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Sunday, 14 October 2012

The Ruined Orchards of Kashmir - by Altaf Bashir


The towering cedars and drooping willows have always been telling me a tale about the values and traditions of this land. The land known to the outside world as Kashmir is called Kasheer by its inhabitants. When I was young, I sometimes used to ask my mother about her taste and likings. And my mother used to tell me stories of her youth and childhood. Once my mother narrated me her story of childhood, I envied her for her blissful days when she used to play with apples in the orachard.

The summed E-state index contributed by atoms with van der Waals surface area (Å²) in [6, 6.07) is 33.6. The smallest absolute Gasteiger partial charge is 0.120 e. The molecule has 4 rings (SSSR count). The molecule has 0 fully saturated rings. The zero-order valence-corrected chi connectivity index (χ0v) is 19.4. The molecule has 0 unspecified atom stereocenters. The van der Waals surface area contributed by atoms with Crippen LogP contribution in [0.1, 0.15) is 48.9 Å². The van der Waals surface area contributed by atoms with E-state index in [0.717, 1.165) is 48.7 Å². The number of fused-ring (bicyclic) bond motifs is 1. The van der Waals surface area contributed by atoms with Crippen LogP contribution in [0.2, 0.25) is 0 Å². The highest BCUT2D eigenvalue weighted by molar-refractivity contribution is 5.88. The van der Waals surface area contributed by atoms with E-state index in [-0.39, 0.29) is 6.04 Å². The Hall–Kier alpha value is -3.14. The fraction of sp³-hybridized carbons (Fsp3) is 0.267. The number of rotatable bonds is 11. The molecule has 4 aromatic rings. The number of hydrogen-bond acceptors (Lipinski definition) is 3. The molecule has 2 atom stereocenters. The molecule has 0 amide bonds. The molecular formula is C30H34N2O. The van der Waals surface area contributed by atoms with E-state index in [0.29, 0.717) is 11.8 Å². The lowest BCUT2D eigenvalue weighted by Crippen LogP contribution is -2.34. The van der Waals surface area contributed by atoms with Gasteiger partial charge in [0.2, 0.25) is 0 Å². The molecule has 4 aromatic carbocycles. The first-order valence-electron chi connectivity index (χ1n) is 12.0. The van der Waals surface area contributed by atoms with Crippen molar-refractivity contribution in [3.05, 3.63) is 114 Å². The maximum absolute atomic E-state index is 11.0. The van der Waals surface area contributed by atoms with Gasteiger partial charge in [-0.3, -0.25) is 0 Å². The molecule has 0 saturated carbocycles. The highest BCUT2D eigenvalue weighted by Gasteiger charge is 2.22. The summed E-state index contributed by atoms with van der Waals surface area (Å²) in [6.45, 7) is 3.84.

She told me her story, of playing with her friends and imbibing "Darsgah taleem" of Quran at the nearby mosque from a Moulvi sahib. Those were the days when children rarely went to school, and were spending their time at work or play. However, Islamic “taleem” was of the utmost significance, as people were more inclined towards religion. Though poverty was in villages, which lacked basic amenities, people used to work collectively for the welfare of society. Joint families were common those days, with each family having five or six kids and a large extended family living in the same house. My mother tells me that they used to spread dining sheets and have dinner in a long row, sometimes in ‘traamees’ (large copper plates), enjoying the food with all members of the family. She told me of how carefree life was and full of bliss. Those days, tradition was to get married at an early age, and with the consent of parents to select bride or bridegroom.